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Before we get started, a note on a personal milestone: Last week marked the one-year anniversary of this feature, which began with a look at an American Literature book for Christian students, where we learned that Mark Twain rebelled against God's authority. Based on the amount of derp being thrown at the homeschooling market, we don't expect to run out of material anytime soon.


This week, the Civil War. And both of our textbooks actually do call it that, which is something of a relief (although our 11th/12th-grade text from Bob Jones University Press, United States History for Christian Schools (2001), uses the chapter heading "War Between the States.") And neither textbook explicitly plays the "It wasn't really about slavery at all" card, although they leave plenty of room for instructors to do so. Somewhat surprisingly, our 8th-grade America: Land I Love (A Beka Book, 1994), which usually does the most editorializing, is fairly quiet on the "why" of the Civil War, instead presenting a chronology of the events and debates leading up to the war, but leaving analysis up to the teachers or parents using the book.

U.S. History, on the other hand, is happier than usual to make judgments about good guys and bad guys. For instance, somebody at Bob Jones University Press simply does not care for John Brown. Where Land I Love describes him only as "an abolitionist who ... stirred up trouble in Kansas," U.S. History says

John Brown was a fanatical abolitionist from Connecticut who had come to Kansas to help win the territory for the antislavery forces. A failure in every business venture he attempted, Brown proved frighteningly successful as a terrorist.

And there's no mere "stirring up trouble" in this textbook; instead, we learn that Brown, already enraged by the 1856 border attack on Lawrence, Kansas, was driven to madness when he learned that Rep. Preston Brooks had attacked and beaten Sen. Charles Sumner on the floor of the Senate:

Brown, in the words of his son, "went crazy -- crazy." Gathering his followers about him on the night of May 24-25, this grim, self-styled "avenging angel" attacked several proslavery families along Pottawatomie Creek. In the grisly Pottawatomie Massacre, Brown’s men butchered five proslavery settlers with razor-sharp swords.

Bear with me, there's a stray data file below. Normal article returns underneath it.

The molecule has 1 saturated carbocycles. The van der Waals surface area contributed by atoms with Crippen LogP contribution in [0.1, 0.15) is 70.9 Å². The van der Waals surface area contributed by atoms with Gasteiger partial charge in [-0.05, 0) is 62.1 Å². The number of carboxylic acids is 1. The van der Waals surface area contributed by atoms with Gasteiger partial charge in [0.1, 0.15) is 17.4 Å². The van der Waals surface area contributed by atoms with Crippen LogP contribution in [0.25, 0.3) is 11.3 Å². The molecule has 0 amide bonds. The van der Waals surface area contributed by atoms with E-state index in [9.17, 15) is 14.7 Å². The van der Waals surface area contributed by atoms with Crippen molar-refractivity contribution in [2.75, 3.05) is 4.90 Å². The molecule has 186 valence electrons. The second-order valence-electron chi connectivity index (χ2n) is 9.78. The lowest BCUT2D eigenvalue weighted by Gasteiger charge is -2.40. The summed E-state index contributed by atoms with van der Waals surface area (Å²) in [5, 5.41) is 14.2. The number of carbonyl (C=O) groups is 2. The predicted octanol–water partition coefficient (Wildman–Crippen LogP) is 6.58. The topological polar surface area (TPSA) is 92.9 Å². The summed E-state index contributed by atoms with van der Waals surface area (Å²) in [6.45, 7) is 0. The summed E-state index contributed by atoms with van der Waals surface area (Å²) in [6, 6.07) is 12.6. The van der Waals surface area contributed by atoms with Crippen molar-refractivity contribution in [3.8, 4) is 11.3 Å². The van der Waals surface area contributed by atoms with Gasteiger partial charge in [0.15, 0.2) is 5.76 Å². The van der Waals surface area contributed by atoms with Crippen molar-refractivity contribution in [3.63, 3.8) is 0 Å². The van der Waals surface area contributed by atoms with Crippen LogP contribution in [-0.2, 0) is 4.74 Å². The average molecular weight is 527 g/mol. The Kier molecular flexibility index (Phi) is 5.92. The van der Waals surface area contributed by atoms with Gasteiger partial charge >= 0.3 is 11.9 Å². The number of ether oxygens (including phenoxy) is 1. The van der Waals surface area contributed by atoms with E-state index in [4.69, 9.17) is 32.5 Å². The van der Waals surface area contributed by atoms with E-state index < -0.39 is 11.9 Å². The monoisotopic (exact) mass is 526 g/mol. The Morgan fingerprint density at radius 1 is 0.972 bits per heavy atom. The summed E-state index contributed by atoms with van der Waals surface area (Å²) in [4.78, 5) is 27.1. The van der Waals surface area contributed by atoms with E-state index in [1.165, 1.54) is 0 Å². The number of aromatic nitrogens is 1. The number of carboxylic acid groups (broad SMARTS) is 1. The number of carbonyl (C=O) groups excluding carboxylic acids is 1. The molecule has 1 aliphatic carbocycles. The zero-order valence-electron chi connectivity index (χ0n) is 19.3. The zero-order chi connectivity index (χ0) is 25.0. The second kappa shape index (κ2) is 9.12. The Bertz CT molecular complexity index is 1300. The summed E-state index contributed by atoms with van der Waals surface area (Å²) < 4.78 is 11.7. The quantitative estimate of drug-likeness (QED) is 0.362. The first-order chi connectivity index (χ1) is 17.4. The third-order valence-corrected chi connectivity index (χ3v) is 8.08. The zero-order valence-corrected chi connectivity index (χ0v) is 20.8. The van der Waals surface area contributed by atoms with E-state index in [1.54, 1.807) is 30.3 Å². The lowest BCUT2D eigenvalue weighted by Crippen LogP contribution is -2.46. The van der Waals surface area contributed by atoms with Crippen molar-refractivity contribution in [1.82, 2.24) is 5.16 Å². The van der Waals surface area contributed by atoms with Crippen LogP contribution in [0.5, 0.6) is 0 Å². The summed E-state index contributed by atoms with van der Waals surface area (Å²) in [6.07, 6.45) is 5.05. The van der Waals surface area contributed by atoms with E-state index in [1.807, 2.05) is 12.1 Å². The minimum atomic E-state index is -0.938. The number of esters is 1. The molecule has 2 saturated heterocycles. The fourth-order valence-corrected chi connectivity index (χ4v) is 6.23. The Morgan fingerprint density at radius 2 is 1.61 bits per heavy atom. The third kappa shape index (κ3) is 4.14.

The first reaction was almost universal horror among both pro- and antislavery groups. As news of the massacre traveled east, however, antislavery forces changed the story to suit their views. Northern newspapers claimed that the killings had been in self-defense, or that Indians had done it, or even that Brown had not been anywhere near the site of the killings. A congressional investigating committee, thanks to an antislavery majority, suppressed testimony condemning Brown. The "avenging angel" soon found himself free to pursue other plans[.]

And so you see, children, media bias has always been with us, which is why the lamestream media and liberals in Congress keep covering up the truth about Benghazi.

The aftermath of Brown's failed 1859 raid on the federal armory at Harper's Ferry gets similar treatment:

On December 2, 1859, John Brown’s body swing from a gallows in Charlestown, Virginia, but this was no routine execution. It was the inauguration of a period of mourning in the North that shocked the South by its excess. Buildings were draped with black bunting, church bells rang their dirges, and poets and pulpiteers poured out their most eloquent words on Brown, so recently convicted for murder and treason. Abolitionists found his death a useful symbol, and writers such as Emerson, Thoreau, and Louisa May Alcott, in words frankly blasphemous, compared Brown to Christ. Ironically, Thoreau also called Brown 'an angel of light,' apparently unaware that this was a Scriptural name for Satan (II Cor. 11:14). In that context, most Southerners would have heartily agreed with Thoreau.

The majority of Northerners, however, did not support slave revolts or Brown’s methods. Lincoln noted that although Brown "agreed with us in thinking slavery wrong, that cannot excuse violence, bloodshed and treason."

Louisa May Alcott, blasphemer. (Incidentally, Brown and Frederick Douglass are given a fictional going-over in a new novel, The Good Lord Bird, which we have downloaded but haven't read yet. Perhaps we will review it, who knows?)